“It really speaks well of the values and character LSU Law instilled in our class, which had a lot of camaraderie and was full of talented people who went on to be highly regarded and very successful in the legal community. I’m just very proud of my class. We rose to another challenge and shined yet again.”
- Warren Byrd, deputy commissioner of the Louisiana Department of Insurance and a Class of 1978 Scholarship Committee member.
The LSU Law Class of 1978 rose to the challenge forty years after they had graduated law school to establish the second endowed scholarship named in honor of a graduating class of the Paul M. Hebert Law Center.
Judges W. Ross and Elizabeth Erny Foote, both graduates of the Class of 1978, created the challenge. Ross and Beth met on their first day of LSU Law in the fall of 1975. They married shortly thereafter and graduated together in 1978. Both Ross and Beth went on to successful law careers, including serving on the bench in the 9th Judicial District Court and the United States District Court for the Western District of Louisiana respectively.
“Our lives have been made possible by the LSU Law Center,” said Ross. “We left with so much more than just law degrees, and we’ve always thought it was important—not only for ourselves but for everyone who owes their success to the LSU Law school—to give back as much as possible.”
In addition to establishing their own scholarship, the Footes wanted to motivate their classmates to give back to their alma mater. Ross and Beth pledged $60,000 to the Class of 1978 scholarship fund and challenged their classmates to match it dollar for dollar in collective giving. If the class could come up with $100,000 in donations, the Footes would give an additional $20,000.
The catch? Because of Beth’s position with the U.S. District Court, the couple was required to remain anonymous in order to solicit donations. The lure of the anonymous donors ended up adding an element of intrigue to the challenge.
“We had quite of bit of fun trying to figure out who was putting up all this money,” recalls Byrd. “Eventually we realized it didn’t matter. If they were contributing almost 50 percent of the goal, then we damn sure better be able to take it across the finish line. It really inspired our class to make the scholarship a reality.”
After about a year of fundraising, the class met the $100,000 goal. A total of 76 classmates contributed to the effort, including three who are deceased and had donations made on their behalf, creating a $180,000 endowment.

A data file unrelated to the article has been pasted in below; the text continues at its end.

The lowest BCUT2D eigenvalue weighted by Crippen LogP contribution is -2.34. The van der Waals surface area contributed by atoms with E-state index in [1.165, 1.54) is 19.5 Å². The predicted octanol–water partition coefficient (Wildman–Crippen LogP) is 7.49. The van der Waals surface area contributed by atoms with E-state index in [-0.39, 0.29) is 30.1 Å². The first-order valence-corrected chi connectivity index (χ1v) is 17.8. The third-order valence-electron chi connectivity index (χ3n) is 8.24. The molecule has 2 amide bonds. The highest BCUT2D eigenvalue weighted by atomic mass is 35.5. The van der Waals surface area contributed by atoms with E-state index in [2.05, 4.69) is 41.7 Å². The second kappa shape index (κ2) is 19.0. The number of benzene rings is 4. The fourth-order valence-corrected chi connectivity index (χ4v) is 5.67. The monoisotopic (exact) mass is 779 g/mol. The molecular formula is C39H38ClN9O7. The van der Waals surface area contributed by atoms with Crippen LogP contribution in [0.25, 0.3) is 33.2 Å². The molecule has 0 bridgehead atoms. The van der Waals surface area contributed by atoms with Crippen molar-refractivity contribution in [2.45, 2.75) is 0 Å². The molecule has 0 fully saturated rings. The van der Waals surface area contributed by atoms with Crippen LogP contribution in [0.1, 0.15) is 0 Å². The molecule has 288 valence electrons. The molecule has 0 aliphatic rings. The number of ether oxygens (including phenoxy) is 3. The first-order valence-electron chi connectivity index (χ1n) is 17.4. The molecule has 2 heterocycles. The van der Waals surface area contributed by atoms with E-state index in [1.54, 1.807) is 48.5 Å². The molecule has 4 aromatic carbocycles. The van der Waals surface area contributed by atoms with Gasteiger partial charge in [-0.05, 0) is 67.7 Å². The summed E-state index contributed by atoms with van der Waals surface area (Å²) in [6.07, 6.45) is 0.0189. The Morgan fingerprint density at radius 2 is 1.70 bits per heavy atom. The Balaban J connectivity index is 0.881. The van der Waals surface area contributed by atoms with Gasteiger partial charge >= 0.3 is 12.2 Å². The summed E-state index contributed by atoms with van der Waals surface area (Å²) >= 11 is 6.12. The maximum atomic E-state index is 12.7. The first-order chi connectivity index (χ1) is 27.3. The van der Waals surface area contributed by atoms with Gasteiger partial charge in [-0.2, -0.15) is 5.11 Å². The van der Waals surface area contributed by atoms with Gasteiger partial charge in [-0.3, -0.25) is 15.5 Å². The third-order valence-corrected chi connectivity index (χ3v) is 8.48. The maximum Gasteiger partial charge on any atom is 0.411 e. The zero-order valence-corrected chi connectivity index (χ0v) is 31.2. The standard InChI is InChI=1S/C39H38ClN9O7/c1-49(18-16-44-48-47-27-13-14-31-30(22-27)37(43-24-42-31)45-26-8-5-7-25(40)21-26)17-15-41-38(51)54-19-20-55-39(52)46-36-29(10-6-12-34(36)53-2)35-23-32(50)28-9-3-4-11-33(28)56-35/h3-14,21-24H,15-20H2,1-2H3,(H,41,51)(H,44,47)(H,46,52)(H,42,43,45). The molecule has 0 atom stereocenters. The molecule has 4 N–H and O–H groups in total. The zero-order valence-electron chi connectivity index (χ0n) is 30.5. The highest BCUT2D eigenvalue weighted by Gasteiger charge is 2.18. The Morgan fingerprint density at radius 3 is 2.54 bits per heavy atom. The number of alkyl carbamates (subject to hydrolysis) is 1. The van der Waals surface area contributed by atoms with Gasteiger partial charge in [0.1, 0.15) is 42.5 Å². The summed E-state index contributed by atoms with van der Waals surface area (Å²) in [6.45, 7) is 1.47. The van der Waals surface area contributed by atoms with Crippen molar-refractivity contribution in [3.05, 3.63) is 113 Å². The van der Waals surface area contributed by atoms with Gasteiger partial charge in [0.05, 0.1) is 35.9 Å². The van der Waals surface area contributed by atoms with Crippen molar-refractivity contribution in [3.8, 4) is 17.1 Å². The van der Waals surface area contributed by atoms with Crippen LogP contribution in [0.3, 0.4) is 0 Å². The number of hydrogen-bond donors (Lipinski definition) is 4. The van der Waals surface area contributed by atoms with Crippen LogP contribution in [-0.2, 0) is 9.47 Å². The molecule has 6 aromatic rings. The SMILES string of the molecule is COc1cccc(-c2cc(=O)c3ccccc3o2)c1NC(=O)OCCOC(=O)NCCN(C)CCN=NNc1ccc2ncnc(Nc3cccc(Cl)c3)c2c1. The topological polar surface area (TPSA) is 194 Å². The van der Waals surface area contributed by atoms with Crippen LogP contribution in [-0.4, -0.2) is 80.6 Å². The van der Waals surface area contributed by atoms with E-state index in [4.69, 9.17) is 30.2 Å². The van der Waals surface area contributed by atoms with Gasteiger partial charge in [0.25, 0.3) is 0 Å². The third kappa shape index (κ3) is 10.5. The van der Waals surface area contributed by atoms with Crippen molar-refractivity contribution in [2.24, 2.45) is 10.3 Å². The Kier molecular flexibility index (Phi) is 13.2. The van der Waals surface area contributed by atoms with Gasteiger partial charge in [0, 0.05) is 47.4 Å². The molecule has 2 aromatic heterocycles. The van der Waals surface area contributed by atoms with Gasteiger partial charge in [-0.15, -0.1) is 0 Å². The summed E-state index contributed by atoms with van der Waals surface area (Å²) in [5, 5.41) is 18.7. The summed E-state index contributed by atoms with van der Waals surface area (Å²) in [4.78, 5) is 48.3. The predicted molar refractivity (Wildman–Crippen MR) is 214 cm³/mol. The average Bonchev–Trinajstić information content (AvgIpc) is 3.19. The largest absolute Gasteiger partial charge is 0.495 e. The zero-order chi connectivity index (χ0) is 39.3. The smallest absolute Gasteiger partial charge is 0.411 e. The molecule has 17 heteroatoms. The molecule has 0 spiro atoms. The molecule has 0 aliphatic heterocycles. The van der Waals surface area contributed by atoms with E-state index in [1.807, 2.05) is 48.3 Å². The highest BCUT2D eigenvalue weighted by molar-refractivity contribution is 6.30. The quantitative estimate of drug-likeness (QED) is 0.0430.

The Footes were revealed as the anonymous challengers at the 40th reunion celebration in October 2018.
“It was especially fun to see some of the looks of disbelief that it came from two judges and not some hedge fund or plaintiff attorneys,” Ross laughs. “None of them had a clue it was us.”
Beth says the scholarship adds to a legacy of greatness that the class began establishing more than four decades ago.
“We were really the first class at LSU Law to have a significant number of women,” she says, noting slightly more than 15% of the class was female—a figure that grew nearly 50% in the last 20 years. “Along with having so many successful women, which I’m particularly proud of, it was just an outstanding class of people. The number of judges and bar presidents our class produced is remarkable.”
Ross hopes the scholarship will help LSU Law increase its competitiveness in attracting top candidates, as well as assist students who feel like they cannot attend law school due to the cost.
Caroline Swanson (’22) was the first recipient of the Class of 1978 scholarship. “Receiving any scholarship is exciting, but to be the first is really special,” she said. “I’m very fortunate to have a family that is doing their best to help me pay for law school, and the 1978 scholarship is very helpful to me and my family. I’m very honored and grateful to have been chosen.”
The Class of 1978 is just the second class to create an endowed scholarship, joining the Class of 1967. Endowed scholarships are invested into perpetuity and are awarded annually, whereas non-endowed scholarships are akin to annual gifts and are awarded each year so long as there is enough money to fund the award.
“Just imagine if every class picked up on the idea and met the same challenge,” says Ross. “Fast forward another 40 years and that’s $12 million in endowed scholarships for LSU Law, which would make us very, very competitive. We’ve set a bar with this scholarship, and now we’re challenging every other class to meet and exceed it.”
About the Scholarship:
Recipients of the Scholarship must be full-time students enrolled in the Law Center. Financial need may be a consideration in selecting recipients.
Class of 1978 Scholarship Committee members:
Debbie Brown Gentry